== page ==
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ERIC Number: ED498625
Record Type: Non-Journal
Publication Date: 2007
Pages: 24
Abstractor: ERIC
Reference Count: 5
ISBN: ISBN-1-8457-2628-6
ISSN: N/A
Six Approaches to Post-16 Citizenship: 5. Citizenship through Single Events
Fiehn, Julia
Learning and Skills Network (NJ1)
Citizenship enables young people to learn about their rights and responsibilities, to understand how society works, and develop knowledge and understanding of social and political issues. Through citizenship education young people are encouraged to take action on issues of concern to themselves and to play an active part in the democratic process, thereby becoming more effective members of society. They are encouraged to express their views, to have a voice and make a difference to the communities in which they operate, and to reflect on what they have learnt. This title in the "Post-16 Citizenship Support Programme" series discusses citizenship through single events. Citizenship events can take the form of small, short workshops, or large day or residential conferences. They can also consist of performances, exhibitions, conventions, meetings, simulations, debates, or perhaps combine two or more of these on a particular theme over several days or a week. These single events have in common a number of features: they must be planned, organised, hosted, run and evaluated, and these are all activities that young people, with appropriate training and support, can undertake themselves. Planning and running an event on a citizenship issue that young people have identified as important to them is motivating, stimulating and enjoyable. In addition to learning more about their chosen issue, they gain new skills, increase their confidence and meet different people from their localities. Taking part in a citizenship event can provide motivation, particularly, for learners who have become disengaged with education. Through enjoyable activities, they can both change their attitudes towards getting involved in their communities and learn more about our democracy. There are many ways in which young people can be involved in developing an event. The type and level of youth participation will rely on their experience and ability, the timelines involved and the nature of the event. The "ladder of participation" concept is discussed to show the different ways in which adults and young people can work together, from the bottom of the ladder where young people are involved, but have no significant input into the event, upwards through youth-initiated and shared decision-making with adults. The author advocates that it is in the interests of the event and the young people if youth involvement reflects participation at level four (assigned but informed) and upwards. Key messages include: (1) Young people need support and training to run events; (2) The adult role is one of coach, mentor or facilitator; they should not take over; (3) Mistakes can help young people's learning; (4) Citizenship events should be inclusive; (5) Young people learn better from their peers and they are more likely to join in an event; (6) Having some autonomy builds young people's confidence and motivation; (7) Evaluation should be fun and involve participants in activities; (8) Assessment of learning from citizenship events is important to the young person and helps identify achievement so that it can be celebrated; (9) Planning is absolutely crucial and will need sufficient time; and (10) The topic of the event should be selected by young people and be of concern and interest to them. (Contains 13 endnotes.) [This document is part of a series of support materials produced by the Post-16 Citizenship Support Programme. The programme is funded by the Quality Improvement Agency (QIA) and delivered by the Learning and Skills Network (LSN).]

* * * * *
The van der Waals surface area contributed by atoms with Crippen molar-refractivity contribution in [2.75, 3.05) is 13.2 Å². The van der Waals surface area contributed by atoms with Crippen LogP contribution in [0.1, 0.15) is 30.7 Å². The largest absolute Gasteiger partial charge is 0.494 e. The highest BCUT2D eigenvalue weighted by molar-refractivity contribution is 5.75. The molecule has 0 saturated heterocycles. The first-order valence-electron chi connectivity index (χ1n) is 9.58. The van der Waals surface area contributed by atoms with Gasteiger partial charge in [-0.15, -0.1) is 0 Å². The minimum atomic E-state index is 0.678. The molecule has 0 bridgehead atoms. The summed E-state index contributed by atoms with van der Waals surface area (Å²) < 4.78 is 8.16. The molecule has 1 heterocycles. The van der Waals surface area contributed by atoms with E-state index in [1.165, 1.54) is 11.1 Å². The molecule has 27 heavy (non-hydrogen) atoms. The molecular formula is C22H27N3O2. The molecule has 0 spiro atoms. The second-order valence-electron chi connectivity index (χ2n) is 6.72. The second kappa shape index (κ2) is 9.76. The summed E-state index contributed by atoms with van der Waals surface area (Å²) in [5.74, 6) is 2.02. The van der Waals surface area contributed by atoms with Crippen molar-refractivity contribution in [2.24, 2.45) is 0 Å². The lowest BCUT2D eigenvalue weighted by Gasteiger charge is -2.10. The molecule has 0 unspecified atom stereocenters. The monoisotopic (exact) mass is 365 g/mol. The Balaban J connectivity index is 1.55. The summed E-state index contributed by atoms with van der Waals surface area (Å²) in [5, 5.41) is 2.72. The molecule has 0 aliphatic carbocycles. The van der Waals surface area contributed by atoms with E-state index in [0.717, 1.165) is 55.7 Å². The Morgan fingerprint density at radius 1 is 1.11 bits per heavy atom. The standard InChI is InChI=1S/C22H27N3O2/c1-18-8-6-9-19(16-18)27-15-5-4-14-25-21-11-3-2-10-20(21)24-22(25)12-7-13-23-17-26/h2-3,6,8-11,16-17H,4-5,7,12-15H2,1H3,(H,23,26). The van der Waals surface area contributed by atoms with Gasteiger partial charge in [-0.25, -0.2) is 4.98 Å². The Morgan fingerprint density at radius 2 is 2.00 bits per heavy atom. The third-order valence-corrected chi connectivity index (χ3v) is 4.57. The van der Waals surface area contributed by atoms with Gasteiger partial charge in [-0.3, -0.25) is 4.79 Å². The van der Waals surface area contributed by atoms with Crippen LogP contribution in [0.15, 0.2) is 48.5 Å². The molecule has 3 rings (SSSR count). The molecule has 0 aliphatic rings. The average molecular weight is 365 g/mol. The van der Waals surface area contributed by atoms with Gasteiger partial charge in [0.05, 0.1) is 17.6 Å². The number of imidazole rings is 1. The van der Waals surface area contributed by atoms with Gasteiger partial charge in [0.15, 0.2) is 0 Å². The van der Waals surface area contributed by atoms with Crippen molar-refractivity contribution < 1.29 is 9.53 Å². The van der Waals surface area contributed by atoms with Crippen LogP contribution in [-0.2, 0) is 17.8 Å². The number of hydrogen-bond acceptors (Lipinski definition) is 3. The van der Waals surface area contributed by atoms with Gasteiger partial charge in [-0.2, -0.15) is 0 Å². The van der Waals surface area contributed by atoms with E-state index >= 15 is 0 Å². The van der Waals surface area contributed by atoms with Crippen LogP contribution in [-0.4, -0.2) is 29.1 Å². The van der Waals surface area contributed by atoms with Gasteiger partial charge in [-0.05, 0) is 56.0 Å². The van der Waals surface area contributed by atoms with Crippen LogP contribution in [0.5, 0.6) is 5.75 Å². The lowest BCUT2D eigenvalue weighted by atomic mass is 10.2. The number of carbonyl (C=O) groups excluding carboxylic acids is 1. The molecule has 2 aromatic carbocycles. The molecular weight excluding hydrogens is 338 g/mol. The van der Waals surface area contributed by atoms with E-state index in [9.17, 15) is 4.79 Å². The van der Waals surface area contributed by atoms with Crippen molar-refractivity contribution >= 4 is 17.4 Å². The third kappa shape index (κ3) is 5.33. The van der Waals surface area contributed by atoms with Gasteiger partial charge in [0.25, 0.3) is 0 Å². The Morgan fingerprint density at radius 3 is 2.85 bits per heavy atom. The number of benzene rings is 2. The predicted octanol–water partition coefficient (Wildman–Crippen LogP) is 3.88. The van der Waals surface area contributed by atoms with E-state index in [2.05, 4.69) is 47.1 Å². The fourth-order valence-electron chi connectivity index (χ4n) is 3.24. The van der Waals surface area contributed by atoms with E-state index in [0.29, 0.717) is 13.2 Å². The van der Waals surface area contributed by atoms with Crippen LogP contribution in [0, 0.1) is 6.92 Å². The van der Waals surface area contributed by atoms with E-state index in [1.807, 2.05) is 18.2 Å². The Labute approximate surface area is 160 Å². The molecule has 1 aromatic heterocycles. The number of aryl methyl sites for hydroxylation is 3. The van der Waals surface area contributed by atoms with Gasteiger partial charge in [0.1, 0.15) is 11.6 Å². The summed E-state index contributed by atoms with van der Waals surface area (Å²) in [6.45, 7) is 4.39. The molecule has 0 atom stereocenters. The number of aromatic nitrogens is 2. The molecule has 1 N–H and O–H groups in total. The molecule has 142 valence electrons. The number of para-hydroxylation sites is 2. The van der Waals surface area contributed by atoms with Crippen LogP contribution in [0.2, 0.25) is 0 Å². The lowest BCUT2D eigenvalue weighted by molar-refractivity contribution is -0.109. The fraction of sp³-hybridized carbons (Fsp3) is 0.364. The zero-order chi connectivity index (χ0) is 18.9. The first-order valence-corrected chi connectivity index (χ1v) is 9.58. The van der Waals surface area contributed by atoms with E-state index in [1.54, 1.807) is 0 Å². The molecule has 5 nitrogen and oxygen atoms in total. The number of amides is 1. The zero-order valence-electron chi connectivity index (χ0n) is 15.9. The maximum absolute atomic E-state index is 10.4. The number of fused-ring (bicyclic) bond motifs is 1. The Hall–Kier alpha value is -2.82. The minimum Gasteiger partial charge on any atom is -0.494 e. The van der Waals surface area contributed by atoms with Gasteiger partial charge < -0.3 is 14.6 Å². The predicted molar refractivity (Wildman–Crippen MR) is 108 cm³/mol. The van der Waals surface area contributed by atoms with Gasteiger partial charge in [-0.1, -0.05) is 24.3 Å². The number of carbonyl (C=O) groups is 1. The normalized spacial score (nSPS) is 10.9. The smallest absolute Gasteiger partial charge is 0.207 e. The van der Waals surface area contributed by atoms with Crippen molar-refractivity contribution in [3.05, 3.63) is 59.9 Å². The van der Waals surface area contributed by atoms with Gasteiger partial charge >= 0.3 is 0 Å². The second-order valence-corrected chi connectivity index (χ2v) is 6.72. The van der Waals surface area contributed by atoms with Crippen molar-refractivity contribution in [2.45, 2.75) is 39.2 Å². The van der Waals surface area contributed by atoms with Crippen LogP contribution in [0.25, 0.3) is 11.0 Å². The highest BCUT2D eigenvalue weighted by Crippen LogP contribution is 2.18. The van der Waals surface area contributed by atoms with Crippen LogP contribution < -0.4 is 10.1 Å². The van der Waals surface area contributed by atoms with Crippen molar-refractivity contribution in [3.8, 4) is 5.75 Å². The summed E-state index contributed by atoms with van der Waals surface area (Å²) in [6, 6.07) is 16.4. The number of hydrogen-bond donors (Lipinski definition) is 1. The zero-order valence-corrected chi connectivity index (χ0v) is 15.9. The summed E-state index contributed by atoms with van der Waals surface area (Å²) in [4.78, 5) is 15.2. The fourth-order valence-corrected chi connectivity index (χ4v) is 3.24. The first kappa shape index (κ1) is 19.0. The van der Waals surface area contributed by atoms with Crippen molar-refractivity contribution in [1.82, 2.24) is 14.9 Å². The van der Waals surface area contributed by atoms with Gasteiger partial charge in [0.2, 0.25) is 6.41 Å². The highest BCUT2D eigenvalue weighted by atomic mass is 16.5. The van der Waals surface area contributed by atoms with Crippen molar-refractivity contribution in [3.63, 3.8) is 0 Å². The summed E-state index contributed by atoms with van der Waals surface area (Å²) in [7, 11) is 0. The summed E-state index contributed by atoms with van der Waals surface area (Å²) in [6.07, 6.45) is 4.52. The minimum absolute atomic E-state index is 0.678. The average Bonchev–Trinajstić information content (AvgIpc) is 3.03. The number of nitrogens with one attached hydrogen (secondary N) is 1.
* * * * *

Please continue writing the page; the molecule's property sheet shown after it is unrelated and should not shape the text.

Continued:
Learning and Skills Network. Regent Arcade House, 19-25 Argyll Street, London, W1F 7LS, UK. Tel: +44-845-071-0800; Fax: +44 20 7297 9001; email: enquiries@LSNeducation.org.uk; Web site: http://www.lsneducation.org.uk
Publication Type: Guides - Non-Classroom; Reports - Descriptive
Education Level: Secondary Education
Audience: N/A
Language: English
Sponsor: N/A
Authoring Institution: N/A
Identifiers - Location: United Kingdom